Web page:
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Sunday, December 09, 2018

For many parents, the lack of funding for Jewish day schools in New Jersey is a very real problem. For parents like Rachel Ovitz, it meant a life-changing decision.

Two of Rachel’s four children were born with congenital hyperinsulinism, a rare and potentially fatal disorder. Rachel’s two daughters eventually developed Type 1 diabetes, which requires an insulin pump and heavy monitoring. When it came time to send her daughters to school, she and her husband gravitated toward Politz Day School in Cherry Hill where their other daughter was already enrolled, but Politz does not employ a full-time nurse because nonpublic schools in New Jersey consistently receive less funding for basic school services.

In the end, Rachel left her job in Philadelphia to take a job at Politz as a marketing director so she could give her two daughters the medical attention they needed.

Rachel Ovitz shared her personal story with members of the New Jersey Assembly Budget Committee last month, and she was not alone. In March and April, Teach NJS brought six New Jersey Jewish day school parents and lay leaders to Trenton and Sewell to make the case for fair funding for New Jersey’s nonpublic schools.

The parents came from across New Jersey: Mr. Erik Kessler (The Moriah School, Englewood); Mr. Joe Feldman (The Moriah School, Englewood); Mrs. Rachel Ovitz (Politz Day School, Cherry Hill); Mr. Ralph Hanan (Hillel Yeshiva School, Deal); Mr. Jared Harary (Ben Porat Yosef Yeshiva Day School, Bergen County); Dr. Jacob Bagley (Politz Day School, Cherry Hill).

Teach NJS is part of the Teach Advocacy Network and an arm of the Orthodox Union. Only two years old, the organization works with partner Jewish schools, communal lay leaders, federations and other allied stakeholders to fight for equity for nonpublic schools through greater government funding. Their argument is one of basic fairness.

In New Jersey, nonpublic-school students make up 10 percent of K-12 students, but receive less than one percent of state education funding. Teach NJS’s ask is simple: Nonpublic-school students deserve the same funding for basic education services and tools, including security, nursing aid, technology aid and textbooks. Teach NJS is asking Gov. Chris Christie and the legislature to allocate a minimum of $500 per nonpublic-school student in the fiscal year 2018 budget for the next school year.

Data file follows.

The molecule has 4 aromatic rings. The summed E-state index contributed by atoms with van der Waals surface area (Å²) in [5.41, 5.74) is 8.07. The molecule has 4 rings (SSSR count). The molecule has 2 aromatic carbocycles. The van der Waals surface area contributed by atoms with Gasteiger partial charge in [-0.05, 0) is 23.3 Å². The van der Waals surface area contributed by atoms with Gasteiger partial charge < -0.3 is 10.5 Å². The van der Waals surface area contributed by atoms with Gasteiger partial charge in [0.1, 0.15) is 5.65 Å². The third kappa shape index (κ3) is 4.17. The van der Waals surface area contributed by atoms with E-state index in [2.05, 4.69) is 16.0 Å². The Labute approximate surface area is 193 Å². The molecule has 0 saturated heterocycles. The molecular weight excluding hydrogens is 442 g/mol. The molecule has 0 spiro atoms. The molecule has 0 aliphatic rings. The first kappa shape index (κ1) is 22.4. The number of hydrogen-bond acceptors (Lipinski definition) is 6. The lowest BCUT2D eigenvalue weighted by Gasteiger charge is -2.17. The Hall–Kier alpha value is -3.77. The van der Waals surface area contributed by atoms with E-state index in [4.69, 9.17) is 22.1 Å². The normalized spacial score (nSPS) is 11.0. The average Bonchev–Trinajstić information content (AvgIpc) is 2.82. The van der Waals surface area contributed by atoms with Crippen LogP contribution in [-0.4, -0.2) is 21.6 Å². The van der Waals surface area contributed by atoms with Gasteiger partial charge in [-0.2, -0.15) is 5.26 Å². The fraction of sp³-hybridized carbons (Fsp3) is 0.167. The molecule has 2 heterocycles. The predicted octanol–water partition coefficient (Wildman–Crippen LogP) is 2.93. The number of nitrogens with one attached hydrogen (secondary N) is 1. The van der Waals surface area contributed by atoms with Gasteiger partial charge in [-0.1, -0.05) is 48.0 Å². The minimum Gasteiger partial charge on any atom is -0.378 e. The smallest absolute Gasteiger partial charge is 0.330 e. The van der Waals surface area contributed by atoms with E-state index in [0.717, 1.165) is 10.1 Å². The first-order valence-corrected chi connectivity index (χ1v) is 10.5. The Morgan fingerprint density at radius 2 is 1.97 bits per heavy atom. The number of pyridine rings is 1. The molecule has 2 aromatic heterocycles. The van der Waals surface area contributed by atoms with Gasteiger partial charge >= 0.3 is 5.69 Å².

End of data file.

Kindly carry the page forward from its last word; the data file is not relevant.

Security was a focal point for the testifiers. With the recent spate of bomb threats aimed at Jewish institutions across the country, it is natural for schools to take additional steps to secure their campuses and protect their students. But hiring security guards, building perimeter fences, and buying equipment comes with a steep price tag for parents and schools that are already struggling with high tuition bills.

Last year, Teach NJS helped pass the Secure Schools for All Children Act, which mandated security funding for nonpublic schools of $50 per student. “This was an important victory for the Jewish community,” said Teach NJS co-chairman Sam Moed. “But nonpublic schools still receive far less in security funding than public schools—who receive approximately $144 per child. Doesn’t our state have the obligation to equally protect all children—regardless of what type of school they attend?”

This year, Teach NJS is intensifying efforts on all fronts; dispatching lay leaders to meet with legislators, enlisting grassroots activists, and bringing the Jewish community’s stories directly to the legislative committees where the budget will be written and voted on.

“When Teach NJS asked me to take time off in the middle of a work day to testify before the Assembly Budget Committee, I jumped at the opportunity,” said Erik Kessler, the director of operations at The Moriah School in Englewood. “As a school administrator and a father to three children, this was the most important thing I could do for my students and kids.”

In his testimony to the Assembly committee on March 15, Kessler highlighted the urgency of this fight. “At my school in Englewood, located less than three miles from the George Washington Bridge, nearly 1,000 people a day pass through our gates. Our proximity to New York City, as well as the size of our 14-acre campus, makes us a target.”

On April 13—in the middle of Pesach—Jared Harary and Jacob Bagley presented similar arguments before the Senate. “As a parent, for me, it comes down to two basic principles,” Harary explained. “One, my child and every child deserves to go to school in a safe environment, and two, nonpublic-school students deserve security funding [on par with] public school students.”

Over the next couple of months, the New Jersey legislature will hammer out the nuanced details of an approximately $35 billion state budget. Many different interests will appeal to legislators, but Teach NJS is determined to make sure the collective voice of its community members is louder and stronger.

“Our effort is fundamentally a community-driven, grassroots effort,” Moed added. “We are successful because members of the Jewish, and larger nonpublic-school, communities are actively involved in making the case for funding fairness. And when constituents speak up, the elected officials listen.”

Teach NJS urges members of the New Jersey Jewish community to get involved and become advocates for fairness in education funding. Interested individuals can contact Josh Caplan at [email protected]

By Nachama Soloveichik